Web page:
• Filter: The filters are European designed and of the finest quality, capable of keeping out particulates as small as .3 microns. Using static electricity to snag the particles as they enter the filter, the TOTOBOBO mask keeps out everything from motor vehicle and industrial exhaust, cigarette, woodfire, charcoal and incense smoke; biological components such as pollen and mold spores, dust mites and cockroach allergens; fine fibers such as asbestos; to common soil particles and dust.
• Health: The mask is anti-viral thanks to Biocote®, a silver-ion anti-microbial agent— an important consideration when the heat and humidity of the interior of the mask is taken into account. You can further ensure the cleanliness and safety of the TOTOBOBO mask. The mask is easy to clean with soap and water. Best of all, it is reusable. After each use, just replace the filter. The rest of the mask can be used many more times.
• Cost: As for economy, the TOTOBOBO can not be beat when it comes to bang for your buck. Compared to the leading competitors on the market, the TOTOBOBO is unparalleled when it comes to value.
Of all the respiratory mask available on the market, TOTOBOBO is the only one to combine these three factors: easy fit-check, easy customization, and easy storage.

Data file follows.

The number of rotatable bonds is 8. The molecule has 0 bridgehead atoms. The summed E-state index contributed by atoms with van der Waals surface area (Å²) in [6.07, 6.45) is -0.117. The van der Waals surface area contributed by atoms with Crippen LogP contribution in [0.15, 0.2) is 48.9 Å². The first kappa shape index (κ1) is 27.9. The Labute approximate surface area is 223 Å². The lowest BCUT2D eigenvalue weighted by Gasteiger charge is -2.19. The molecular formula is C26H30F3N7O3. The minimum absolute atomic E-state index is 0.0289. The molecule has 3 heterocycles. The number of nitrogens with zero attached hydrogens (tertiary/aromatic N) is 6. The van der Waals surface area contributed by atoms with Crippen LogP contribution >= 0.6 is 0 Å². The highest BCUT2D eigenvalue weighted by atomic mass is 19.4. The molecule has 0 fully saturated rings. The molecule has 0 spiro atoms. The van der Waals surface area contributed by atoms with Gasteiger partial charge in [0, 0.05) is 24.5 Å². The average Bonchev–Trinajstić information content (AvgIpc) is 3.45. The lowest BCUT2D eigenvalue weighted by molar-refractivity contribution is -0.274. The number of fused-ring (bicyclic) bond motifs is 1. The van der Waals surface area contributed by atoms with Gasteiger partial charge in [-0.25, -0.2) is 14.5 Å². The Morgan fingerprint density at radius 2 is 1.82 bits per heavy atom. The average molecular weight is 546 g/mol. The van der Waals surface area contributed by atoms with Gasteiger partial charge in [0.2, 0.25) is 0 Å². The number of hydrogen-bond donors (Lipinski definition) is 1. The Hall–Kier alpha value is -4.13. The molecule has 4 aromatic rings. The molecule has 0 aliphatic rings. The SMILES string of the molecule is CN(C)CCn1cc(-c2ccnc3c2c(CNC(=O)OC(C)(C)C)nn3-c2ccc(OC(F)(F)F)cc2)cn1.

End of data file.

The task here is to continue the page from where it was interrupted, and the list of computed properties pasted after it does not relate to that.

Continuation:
When it comes to hay fever and seasonal allergies, the TOTOBOBO mask is a crucial addition to the list of non-medicinal treatments to prevent severe reaction to allergens. The high quality filter keeps 94% of particles as small as .3 micron out of your breathing passages and reduces the irritation they cause. Plant pollen and dander, dust and dirt, animal hair and dander, as well as smoke, soot, pollution, exhaust, mold and mildew are all filtered out of the air before you take a breath with the TOTOBOBO mask. Whether you live in the city or in the country, the TOTBOBO mask keeps airborne irritants that could potentially trigger an undesired allergic reaction out of your mouth and nose.
Dear EarthTalk: I ride my bike to work along busy urban streets. Should I be worried about inhaling pollutants from vehicle emissions and other sources?
— J. Kaufman, San Francisco, CA
Aside from the obvious physical safety considerations (especially when talking on a cell phone!), biking on highly trafficked roads exposes riders to considerable amounts of fine particles, nitrogen dioxide and volatile organic compounds spewing out of tailpipes.
The short answer is, yes, probably. Cars, trucks and buses emit considerable amounts of airborne pollution as they make their ways along city streets and highways. The fine particles, nitrogen dioxide and volatile organic compounds (VOCs) spewing out of tailpipes have been linked to a wide range of human health problems, from headaches to respiratory illness to cancer. Though Australian researchers found that exposure to these pollutants is actually higher while riding inside a vehicle than while riding a bike, turning your handlebars in the direction of back roads might still be a good idea, for safety’s sake as well.